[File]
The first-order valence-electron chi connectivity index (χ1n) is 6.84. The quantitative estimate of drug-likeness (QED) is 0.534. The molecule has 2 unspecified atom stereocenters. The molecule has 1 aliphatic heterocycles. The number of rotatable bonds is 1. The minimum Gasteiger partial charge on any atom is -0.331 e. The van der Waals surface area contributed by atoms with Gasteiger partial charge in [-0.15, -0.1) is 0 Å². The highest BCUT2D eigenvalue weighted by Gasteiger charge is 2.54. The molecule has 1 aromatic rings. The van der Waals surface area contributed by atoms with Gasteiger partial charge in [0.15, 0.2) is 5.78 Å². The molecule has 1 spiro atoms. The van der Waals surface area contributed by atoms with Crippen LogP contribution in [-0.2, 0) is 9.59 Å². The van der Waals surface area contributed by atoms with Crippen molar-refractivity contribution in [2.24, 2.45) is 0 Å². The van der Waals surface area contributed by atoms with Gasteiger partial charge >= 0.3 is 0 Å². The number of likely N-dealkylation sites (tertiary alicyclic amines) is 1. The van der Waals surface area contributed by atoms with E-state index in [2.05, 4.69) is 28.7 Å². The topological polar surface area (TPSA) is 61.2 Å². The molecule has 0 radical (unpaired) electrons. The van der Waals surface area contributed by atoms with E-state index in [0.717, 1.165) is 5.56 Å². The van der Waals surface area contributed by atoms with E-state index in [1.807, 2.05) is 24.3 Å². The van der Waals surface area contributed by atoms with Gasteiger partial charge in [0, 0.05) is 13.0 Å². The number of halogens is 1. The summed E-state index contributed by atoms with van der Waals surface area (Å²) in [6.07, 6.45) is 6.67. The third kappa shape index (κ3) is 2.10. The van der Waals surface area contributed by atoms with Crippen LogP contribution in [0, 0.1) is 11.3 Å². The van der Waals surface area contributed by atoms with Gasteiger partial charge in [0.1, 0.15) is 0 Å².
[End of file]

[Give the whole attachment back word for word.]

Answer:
The first-order valence-electron chi connectivity index (χ1n) is 6.84. The quantitative estimate of drug-likeness (QED) is 0.534. The molecule has 2 unspecified atom stereocenters. The molecule has 1 aliphatic heterocycles. The number of rotatable bonds is 1. The minimum Gasteiger partial charge on any atom is -0.331 e. The van der Waals surface area contributed by atoms with Gasteiger partial charge in [-0.15, -0.1) is 0 Å². The highest BCUT2D eigenvalue weighted by Gasteiger charge is 2.54. The molecule has 1 aromatic rings. The van der Waals surface area contributed by atoms with Gasteiger partial charge in [0.15, 0.2) is 5.78 Å². The molecule has 1 spiro atoms. The van der Waals surface area contributed by atoms with Crippen LogP contribution in [-0.2, 0) is 9.59 Å². The van der Waals surface area contributed by atoms with Crippen molar-refractivity contribution in [2.24, 2.45) is 0 Å². The van der Waals surface area contributed by atoms with Gasteiger partial charge >= 0.3 is 0 Å². The number of likely N-dealkylation sites (tertiary alicyclic amines) is 1. The van der Waals surface area contributed by atoms with E-state index in [2.05, 4.69) is 28.7 Å². The topological polar surface area (TPSA) is 61.2 Å². The molecule has 0 radical (unpaired) electrons. The van der Waals surface area contributed by atoms with E-state index in [0.717, 1.165) is 5.56 Å². The van der Waals surface area contributed by atoms with E-state index in [1.807, 2.05) is 24.3 Å². The van der Waals surface area contributed by atoms with Gasteiger partial charge in [0, 0.05) is 13.0 Å². The number of halogens is 1. The summed E-state index contributed by atoms with van der Waals surface area (Å²) in [6.07, 6.45) is 6.67. The third kappa shape index (κ3) is 2.10. The van der Waals surface area contributed by atoms with Crippen LogP contribution in [0, 0.1) is 11.3 Å². The van der Waals surface area contributed by atoms with Gasteiger partial charge in [0.1, 0.15) is 0 Å².